Valley Muslims celebrated the end of Ramadan with prayers, food, and gifts to the underserved Wednesday morning at the Islamic Cultural Center of Fresno.
“We thank God for the blessing to ourselves, our community, our nation, and the world,” said Reza Nekumanesh, executive director of ICCF.
“We celebrate peace and we ask for peace,” Imam Ghazvini said. “Our message is to be an agent of peace. Promote peace in your acts and your words. This is what we like to focus on.”
Retired Naval Officer Explains Conversion to Islam
Clovis resident Robert Clegg was among those taking part. A health sciences professor, Clegg explained how he became a Muslim after 15 years as a U.S. Navy officer.
“We would meet with the elders and pray with the elders,” Clegg said of his experiences in Iraq and Afghanistan. “So I gained a real appreciation for Islam during that time.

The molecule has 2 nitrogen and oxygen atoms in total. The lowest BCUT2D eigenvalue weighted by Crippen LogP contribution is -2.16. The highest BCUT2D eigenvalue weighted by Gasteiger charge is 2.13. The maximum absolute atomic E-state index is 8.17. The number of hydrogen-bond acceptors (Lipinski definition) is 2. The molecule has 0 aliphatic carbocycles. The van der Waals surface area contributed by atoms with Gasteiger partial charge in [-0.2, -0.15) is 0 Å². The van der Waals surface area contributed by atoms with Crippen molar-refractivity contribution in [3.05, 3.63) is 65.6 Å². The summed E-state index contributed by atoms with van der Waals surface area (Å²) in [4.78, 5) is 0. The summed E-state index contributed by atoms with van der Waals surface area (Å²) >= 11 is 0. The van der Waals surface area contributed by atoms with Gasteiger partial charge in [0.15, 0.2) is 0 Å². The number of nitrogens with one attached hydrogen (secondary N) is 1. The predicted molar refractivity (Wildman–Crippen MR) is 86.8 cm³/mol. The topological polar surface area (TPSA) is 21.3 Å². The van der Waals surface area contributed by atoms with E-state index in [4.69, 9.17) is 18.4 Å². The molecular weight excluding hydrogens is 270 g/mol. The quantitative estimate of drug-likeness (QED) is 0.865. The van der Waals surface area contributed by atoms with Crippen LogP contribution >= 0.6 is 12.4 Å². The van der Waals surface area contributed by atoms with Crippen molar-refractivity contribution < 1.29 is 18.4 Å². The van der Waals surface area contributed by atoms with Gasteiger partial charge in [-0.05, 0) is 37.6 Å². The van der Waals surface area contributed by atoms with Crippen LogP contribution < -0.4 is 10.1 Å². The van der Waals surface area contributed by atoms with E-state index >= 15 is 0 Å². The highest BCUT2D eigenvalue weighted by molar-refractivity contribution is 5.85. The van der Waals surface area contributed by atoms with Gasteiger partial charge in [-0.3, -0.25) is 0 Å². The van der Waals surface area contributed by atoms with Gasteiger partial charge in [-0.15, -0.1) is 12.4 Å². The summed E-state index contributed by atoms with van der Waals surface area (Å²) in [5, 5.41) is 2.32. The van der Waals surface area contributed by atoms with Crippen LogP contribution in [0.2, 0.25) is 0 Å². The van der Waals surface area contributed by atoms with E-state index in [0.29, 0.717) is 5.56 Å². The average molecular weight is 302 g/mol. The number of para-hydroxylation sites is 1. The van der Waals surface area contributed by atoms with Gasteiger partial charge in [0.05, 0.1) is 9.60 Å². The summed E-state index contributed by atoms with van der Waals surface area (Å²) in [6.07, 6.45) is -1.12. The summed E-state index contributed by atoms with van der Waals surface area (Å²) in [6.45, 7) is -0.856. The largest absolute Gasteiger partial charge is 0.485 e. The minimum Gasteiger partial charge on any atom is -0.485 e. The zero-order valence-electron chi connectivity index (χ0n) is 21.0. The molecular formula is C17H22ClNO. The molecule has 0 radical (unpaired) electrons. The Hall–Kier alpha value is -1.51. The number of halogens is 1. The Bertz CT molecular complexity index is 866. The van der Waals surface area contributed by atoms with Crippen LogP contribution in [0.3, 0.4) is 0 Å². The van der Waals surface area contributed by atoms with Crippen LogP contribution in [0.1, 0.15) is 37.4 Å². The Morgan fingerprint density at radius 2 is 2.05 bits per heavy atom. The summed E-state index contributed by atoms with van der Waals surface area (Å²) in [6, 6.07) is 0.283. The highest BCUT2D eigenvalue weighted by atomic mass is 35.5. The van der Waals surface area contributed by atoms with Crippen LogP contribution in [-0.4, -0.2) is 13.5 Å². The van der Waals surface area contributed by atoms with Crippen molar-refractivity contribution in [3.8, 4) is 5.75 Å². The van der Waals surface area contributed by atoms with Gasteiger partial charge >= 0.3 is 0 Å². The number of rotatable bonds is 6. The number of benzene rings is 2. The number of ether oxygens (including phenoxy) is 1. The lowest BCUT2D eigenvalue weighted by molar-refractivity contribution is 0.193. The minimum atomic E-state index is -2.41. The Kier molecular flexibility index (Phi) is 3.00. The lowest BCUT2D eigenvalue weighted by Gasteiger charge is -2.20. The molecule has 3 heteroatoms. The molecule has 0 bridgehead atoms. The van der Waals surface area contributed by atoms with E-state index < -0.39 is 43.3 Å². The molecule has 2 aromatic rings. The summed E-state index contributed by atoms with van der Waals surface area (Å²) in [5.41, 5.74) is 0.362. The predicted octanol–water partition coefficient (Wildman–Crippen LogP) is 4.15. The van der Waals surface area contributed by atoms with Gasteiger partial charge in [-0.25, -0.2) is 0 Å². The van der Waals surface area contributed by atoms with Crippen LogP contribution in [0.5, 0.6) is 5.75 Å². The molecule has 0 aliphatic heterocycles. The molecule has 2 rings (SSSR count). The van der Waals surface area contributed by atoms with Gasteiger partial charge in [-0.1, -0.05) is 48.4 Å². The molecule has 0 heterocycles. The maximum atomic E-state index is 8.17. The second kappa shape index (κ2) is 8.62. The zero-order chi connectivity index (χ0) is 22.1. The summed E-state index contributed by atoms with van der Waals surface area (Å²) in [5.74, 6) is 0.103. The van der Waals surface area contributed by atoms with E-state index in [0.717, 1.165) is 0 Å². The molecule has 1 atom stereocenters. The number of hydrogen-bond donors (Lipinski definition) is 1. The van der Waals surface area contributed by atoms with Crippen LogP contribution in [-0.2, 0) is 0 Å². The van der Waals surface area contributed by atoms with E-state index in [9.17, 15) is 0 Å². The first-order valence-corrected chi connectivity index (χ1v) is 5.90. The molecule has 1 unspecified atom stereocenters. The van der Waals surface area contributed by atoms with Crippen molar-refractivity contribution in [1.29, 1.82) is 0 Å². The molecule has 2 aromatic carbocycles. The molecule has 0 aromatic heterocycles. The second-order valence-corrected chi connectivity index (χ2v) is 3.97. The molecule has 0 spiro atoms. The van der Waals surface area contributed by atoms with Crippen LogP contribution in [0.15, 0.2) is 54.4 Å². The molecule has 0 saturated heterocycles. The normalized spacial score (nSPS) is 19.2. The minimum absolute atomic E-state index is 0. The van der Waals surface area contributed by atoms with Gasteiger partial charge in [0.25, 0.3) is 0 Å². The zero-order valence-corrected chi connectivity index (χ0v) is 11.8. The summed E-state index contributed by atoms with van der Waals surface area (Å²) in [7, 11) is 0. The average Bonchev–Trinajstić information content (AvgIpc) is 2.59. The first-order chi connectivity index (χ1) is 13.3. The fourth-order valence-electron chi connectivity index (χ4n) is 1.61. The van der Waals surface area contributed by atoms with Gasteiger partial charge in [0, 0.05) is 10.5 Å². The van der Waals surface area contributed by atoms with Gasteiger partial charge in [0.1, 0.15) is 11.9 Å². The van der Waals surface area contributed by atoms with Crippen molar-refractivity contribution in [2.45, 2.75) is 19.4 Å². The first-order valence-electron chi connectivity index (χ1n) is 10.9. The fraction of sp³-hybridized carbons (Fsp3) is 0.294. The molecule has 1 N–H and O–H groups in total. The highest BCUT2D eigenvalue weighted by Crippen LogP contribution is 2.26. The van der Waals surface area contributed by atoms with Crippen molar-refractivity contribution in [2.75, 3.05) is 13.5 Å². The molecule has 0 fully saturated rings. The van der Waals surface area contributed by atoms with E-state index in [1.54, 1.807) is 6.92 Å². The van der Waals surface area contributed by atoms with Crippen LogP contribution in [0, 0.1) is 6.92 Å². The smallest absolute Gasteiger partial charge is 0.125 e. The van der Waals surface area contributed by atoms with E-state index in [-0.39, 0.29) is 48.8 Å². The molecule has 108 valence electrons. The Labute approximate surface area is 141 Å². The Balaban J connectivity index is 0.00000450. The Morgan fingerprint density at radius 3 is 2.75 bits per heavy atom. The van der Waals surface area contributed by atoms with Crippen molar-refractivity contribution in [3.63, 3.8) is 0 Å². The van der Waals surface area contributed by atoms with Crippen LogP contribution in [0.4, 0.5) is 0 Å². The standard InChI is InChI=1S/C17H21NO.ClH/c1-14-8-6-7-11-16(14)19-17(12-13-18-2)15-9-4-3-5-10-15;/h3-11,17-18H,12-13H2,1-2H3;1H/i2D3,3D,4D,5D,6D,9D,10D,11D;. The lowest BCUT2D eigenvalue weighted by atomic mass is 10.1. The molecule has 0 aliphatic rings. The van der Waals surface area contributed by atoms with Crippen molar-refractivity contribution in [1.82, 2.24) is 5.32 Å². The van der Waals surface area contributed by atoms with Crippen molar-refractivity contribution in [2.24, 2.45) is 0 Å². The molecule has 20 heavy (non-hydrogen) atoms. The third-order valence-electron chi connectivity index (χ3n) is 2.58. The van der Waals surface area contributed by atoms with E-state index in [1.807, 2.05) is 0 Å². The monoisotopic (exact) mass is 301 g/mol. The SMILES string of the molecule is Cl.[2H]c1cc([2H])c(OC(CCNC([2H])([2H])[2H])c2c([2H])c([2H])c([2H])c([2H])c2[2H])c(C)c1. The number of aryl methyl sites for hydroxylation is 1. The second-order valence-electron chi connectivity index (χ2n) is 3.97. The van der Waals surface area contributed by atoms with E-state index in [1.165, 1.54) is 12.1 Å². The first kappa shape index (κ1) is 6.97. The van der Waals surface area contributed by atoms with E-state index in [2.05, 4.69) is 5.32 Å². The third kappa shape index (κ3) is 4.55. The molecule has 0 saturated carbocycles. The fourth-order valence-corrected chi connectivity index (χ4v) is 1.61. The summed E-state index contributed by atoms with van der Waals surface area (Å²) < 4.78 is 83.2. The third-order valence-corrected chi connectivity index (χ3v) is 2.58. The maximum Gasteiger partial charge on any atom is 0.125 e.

“After I retired from the military, I came here to ICCF to worship, and I decided that I would convert to Islam.”
Eid al-Fitr Marks the End of Fasting
The Eid al-Fitr feast marks the end of dawn-to-dusk fasting required of able-bodied Muslims.
“Eid Mubarak” is a greeting and phrase used by Muslims during Eid and means “blessed Eid.”
In Muslim majority countries, capital cities commonly are decorated with lights commemorating the end of the holy month.
Children are dressed in new clothes and offered gifts and money to celebrate the occasion.
Five Pillars of Islam
Ramadan is one of the five pillars of Islam. The pillars are the obligations every Muslim must satisfy to live a good and responsible life, according to Islam. The other pillars are faith, prayer, charity, and making a pilgrimage to Mecca, the Holy City.
By fasting over an extended period of time, practicing Muslims aim to foster positive attitudes and values that they cultivate over the course of an entire year. Ramadan is often likened to a spiritual training camp.
The charitable gifts represent the money saved by fasting.